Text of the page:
Blog Posts: Japan

The Hague Abduction Convention and Japan's nebulous family law

Japan's uniquely vague body of family law was a key reason why it didn't ratify the 1980 Hague Convention on the Civil Aspects of International Child Abduction until 2014, more than a decade after most other developed democracies. In a forthcoming ILJ article, Hofstra University law Prof. Barbara Stark argues that Japanese society's preference for sole maternal custody is likely to become clearer as its courts apply the Convention.

Read More... (The Hague Abduction Convention and Japan's nebulous family law)
No Comments | Posted by Jennie L. Cunningham on Thu. May 12, 2016 1:56 PM
Categories: Children's rights, Hague Convention, Japan

Kanpai! TPP could help Japanese craft brewers and U.S. grain growers

Japan's most widely available beers are clear, medium-bodied lagers, but its beer market is infamously opaque for craft brewers and importers. The Trans-Pacific Partnership would probably open that market for a wider variety of brews, especially those that use imported wheat and barley.

Read More... (Kanpai! TPP could help Japanese craft brewers and U.S. grain growers)
No Comments | Posted by Kathleen M. Cusack (Katie) on Thu. February 18, 2016 2:05 AM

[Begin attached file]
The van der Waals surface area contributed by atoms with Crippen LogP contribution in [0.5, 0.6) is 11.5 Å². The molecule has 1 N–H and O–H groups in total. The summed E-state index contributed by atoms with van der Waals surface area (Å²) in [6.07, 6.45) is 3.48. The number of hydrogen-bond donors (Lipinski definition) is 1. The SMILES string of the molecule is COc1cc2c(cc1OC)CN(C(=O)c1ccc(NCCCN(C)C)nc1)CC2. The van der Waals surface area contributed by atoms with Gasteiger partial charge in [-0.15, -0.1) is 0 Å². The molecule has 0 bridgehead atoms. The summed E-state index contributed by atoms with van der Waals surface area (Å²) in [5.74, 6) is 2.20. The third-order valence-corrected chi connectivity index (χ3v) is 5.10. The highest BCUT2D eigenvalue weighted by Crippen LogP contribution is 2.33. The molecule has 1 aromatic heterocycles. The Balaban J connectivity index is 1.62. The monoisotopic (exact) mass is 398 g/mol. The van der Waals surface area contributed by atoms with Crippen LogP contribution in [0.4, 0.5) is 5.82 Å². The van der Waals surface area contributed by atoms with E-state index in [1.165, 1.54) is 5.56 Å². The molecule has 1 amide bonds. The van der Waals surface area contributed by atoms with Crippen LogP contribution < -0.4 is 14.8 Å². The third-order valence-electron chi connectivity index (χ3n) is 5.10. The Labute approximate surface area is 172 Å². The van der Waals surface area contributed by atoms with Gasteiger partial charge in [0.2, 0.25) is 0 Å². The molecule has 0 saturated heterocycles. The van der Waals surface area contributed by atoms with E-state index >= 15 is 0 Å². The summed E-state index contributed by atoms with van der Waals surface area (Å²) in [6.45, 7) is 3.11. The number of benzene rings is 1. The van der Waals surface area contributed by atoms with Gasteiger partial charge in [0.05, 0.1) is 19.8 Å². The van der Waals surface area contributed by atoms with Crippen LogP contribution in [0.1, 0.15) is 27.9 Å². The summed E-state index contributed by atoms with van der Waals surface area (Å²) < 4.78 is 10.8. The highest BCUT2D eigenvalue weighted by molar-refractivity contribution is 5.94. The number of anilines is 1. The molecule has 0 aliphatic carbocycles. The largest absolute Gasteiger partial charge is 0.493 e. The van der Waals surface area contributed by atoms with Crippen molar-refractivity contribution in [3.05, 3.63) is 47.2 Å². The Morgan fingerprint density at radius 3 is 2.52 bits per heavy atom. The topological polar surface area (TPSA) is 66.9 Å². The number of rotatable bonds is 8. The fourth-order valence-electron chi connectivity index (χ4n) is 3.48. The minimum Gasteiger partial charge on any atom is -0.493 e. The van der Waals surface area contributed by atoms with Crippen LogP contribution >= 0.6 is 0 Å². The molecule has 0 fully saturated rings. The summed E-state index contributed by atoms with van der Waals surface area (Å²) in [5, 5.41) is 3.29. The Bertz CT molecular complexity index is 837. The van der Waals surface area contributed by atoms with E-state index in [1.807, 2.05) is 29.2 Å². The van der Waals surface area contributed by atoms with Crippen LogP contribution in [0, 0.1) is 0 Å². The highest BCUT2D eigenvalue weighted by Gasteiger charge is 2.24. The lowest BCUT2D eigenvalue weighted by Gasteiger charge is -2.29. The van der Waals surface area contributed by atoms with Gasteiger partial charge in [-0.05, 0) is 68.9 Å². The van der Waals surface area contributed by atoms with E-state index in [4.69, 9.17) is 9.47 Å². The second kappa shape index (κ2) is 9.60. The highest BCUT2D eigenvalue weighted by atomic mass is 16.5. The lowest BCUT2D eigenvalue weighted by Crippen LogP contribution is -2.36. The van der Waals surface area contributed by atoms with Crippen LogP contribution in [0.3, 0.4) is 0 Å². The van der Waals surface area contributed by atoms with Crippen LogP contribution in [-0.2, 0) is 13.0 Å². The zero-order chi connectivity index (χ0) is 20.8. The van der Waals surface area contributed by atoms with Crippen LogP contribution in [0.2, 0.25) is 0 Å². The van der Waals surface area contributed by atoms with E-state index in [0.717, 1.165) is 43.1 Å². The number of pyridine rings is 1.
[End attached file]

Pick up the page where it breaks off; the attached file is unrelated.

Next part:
Categories: Food and agriculture, Free Trade, Japan, Reports (longer, analytical blog posts), United States

WTO Moves to Reel in Fishy Subsidies

A new, collaborative approach by the WTO's Ministerial Conference may help convince more of the organization's members to support a ban on subsidies that facilitate ecologically harmful overfishing.
Read More... (WTO Moves to Reel in Fishy Subsidies)
No Comments | Posted by Kathleen M. Cusack (Katie) on Sun. February 14, 2016 12:50 PM
Categories: Conservation, Food and agriculture, Japan, Natural resources, World Trade Organization

Japan: Safest Country or Lenient Criminal Law

A Japanese man, Hideyuki Noguchi, was charged with incapacitated rape of 39 women. The police confirmed 39 rapes, but Noguchi confessed there were 100 victims. However, there is no life in prison sentence in the Japanese legal system. Noguchi will at most have to serve 30 years in prison. The maximum sentencing guidelines applicable to Noguchi highlights a deficiency of the Japanese legal system.


Read More... (Japan: Safest Country or Lenient Criminal Law)
Posted by Madeleine M. Pfefferle (Maddi) on Mon. March 2, 2015 5:37 PM
Categories: Criminal Law, Japan

Administrator Login

UNC School of Law | Van Hecke-Wettach Hall | 160 Ridge Road, CB #3380 | Chapel Hill, NC 27599-3380 | 919.962.5106


If you are seeing this, you are either using a non-graphical browser or Netscape 4.x (4.7, 4.8, etc.) and this page appears very plain. If you are using a 4.x version of Netscape, this site is fully functional but lacks styles and optimizations available in other browsers. For full functionality, please upgrade your browser to the latest version of Internet Explorer or Firefox.